The Brooklyn Museum has launched a new members only program called 1stfans. For $20 a year, this "socially networked museum membership" connects 1stfans members using Twitter, Facebook and Flickr. I received a membership for a Christmas gift and was very excited to see that the first event was with the street artist Swoon.
The $20 price tag for permission to view a protected Twitter feed and to be a member of private Flickr and Facebook groups is absolutely brilliant! Who else is making money in this manner with Twitter? There are discussions about how Twitter should monetize or how to advertise via Twitter, but not much about how companies can actually monetize their presence on Twitter. (If you know of any good monetization examples, please let me know.)
Maybe museums and cultural institutions are just different than brands and corporations. People understand the museum membership model, therefore a social media membership to the Brooklyn Museum kind of makes sense. People are already used to paying a museum for exclusive content, members-only lines at the museum and a tax deduction. This model does not transfer over to the typical big brand, which spends millions of dollars a year trying to get people to listen. However, there is no doubt that a thoughtful presence (membership or not) on Twitter has helped brands like Zappos and Dell.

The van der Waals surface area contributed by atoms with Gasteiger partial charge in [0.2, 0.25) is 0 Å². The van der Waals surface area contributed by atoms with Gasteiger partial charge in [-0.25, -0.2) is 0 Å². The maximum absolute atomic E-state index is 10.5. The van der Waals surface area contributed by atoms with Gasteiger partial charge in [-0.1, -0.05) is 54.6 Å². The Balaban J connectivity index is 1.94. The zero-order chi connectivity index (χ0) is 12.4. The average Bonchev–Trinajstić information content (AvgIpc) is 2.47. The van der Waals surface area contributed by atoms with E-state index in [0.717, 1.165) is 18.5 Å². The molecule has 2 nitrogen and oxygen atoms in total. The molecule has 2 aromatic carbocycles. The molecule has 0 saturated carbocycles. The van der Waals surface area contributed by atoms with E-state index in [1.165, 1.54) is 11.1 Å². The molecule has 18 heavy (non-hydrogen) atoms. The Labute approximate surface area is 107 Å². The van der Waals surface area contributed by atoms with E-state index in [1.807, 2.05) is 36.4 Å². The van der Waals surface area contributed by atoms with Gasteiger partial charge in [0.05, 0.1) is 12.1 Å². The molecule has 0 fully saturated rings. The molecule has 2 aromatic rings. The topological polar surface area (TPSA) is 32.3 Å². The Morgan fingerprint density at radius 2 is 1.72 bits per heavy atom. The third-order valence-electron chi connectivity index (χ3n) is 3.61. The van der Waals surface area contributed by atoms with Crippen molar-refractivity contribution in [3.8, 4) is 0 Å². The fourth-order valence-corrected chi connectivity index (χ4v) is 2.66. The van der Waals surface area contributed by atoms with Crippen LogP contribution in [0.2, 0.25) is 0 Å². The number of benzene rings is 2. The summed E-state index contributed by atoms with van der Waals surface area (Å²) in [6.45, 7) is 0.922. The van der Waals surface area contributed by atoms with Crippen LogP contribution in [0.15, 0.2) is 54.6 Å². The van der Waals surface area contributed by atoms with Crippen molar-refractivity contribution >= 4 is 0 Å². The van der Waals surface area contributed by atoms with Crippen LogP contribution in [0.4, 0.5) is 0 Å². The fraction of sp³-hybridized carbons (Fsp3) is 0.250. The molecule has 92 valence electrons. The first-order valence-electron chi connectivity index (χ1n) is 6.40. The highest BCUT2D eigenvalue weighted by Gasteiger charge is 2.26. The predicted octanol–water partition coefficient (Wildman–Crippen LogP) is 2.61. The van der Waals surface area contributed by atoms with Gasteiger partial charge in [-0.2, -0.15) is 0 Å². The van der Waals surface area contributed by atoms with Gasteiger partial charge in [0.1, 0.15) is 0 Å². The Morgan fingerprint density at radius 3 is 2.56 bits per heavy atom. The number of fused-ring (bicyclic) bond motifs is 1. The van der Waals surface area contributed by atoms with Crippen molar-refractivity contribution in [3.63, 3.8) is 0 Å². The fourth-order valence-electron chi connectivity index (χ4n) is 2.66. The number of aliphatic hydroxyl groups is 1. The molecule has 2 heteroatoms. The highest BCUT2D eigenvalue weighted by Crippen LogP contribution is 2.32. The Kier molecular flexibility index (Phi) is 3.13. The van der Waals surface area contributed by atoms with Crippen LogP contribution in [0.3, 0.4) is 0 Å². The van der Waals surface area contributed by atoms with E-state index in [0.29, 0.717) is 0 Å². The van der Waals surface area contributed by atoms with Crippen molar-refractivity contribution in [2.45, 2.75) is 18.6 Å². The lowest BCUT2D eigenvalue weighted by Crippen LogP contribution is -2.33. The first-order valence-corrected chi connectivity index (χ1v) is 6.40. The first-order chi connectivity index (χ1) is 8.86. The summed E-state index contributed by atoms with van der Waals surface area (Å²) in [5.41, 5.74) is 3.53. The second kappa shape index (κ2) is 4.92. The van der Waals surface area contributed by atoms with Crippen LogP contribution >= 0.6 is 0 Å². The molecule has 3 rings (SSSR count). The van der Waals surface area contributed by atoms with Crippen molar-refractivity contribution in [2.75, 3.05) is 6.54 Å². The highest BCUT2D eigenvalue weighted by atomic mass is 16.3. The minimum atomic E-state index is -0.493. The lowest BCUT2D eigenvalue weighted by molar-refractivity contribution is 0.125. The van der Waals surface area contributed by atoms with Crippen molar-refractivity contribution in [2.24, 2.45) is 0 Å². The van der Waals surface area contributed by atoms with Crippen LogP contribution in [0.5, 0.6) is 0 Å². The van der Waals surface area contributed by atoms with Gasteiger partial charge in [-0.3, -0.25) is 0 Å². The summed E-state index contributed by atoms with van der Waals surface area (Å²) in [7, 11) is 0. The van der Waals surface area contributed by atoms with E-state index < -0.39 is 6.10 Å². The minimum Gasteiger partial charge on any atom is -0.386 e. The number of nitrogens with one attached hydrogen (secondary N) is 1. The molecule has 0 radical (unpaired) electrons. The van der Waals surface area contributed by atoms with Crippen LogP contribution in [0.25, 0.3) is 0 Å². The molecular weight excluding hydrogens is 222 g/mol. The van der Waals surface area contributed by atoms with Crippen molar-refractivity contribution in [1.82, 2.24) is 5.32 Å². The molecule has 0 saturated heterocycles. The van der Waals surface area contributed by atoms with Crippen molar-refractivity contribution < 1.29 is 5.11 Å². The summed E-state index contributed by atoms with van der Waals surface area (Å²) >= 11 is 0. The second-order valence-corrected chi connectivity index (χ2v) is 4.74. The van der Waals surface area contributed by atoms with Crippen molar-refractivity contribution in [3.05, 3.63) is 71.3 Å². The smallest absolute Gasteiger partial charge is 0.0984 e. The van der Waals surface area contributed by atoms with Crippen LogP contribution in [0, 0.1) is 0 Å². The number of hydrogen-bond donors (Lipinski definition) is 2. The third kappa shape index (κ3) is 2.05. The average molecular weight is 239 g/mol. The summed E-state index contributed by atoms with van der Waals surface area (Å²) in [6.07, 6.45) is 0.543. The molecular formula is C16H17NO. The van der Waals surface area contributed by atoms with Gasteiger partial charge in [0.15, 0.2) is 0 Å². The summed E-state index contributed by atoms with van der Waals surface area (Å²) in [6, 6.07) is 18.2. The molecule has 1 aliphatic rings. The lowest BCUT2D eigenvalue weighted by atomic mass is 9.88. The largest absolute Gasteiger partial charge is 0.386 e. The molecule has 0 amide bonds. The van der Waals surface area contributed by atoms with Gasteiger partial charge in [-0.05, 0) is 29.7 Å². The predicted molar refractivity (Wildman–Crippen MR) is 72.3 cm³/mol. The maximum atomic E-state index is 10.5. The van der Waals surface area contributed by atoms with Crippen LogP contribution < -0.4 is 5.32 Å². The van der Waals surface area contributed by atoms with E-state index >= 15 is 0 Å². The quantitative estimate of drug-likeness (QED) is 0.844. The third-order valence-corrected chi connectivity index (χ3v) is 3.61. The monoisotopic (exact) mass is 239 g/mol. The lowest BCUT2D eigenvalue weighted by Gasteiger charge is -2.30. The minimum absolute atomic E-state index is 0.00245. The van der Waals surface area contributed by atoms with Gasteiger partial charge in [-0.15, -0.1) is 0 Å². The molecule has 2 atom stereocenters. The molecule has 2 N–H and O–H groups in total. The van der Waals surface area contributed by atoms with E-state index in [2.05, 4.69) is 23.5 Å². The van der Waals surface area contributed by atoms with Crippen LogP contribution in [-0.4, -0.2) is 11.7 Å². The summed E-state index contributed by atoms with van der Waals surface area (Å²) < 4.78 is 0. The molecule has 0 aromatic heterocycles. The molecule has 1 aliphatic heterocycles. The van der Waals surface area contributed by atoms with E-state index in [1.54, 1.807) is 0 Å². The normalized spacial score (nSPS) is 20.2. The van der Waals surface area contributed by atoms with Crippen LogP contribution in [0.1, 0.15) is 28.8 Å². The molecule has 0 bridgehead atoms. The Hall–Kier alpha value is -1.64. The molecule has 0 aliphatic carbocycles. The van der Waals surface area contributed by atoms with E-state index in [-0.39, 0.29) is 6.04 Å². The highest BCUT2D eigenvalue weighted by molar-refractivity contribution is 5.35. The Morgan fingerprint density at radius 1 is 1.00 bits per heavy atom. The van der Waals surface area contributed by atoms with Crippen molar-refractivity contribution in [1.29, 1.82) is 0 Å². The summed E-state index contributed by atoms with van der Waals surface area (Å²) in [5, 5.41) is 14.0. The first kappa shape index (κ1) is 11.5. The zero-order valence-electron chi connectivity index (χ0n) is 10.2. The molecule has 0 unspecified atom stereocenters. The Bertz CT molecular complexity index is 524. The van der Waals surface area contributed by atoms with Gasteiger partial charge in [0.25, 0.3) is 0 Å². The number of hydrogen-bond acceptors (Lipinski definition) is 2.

But with so many brands clamoring to seize the opportunities provided by Twitter, what expectations do people have of companies or institutions? What sort of return will I get via the social media itself? That's what I'm most interested to find out. I've got another blog entry in the works about the first few weeks of my 1stfans membership -- what's been working and what hasn't.
Something to Think About: Museums might be able to convince people to pay for a protected Twitter fee, but those folks are going to expect a Twitter feed worthy of that fee.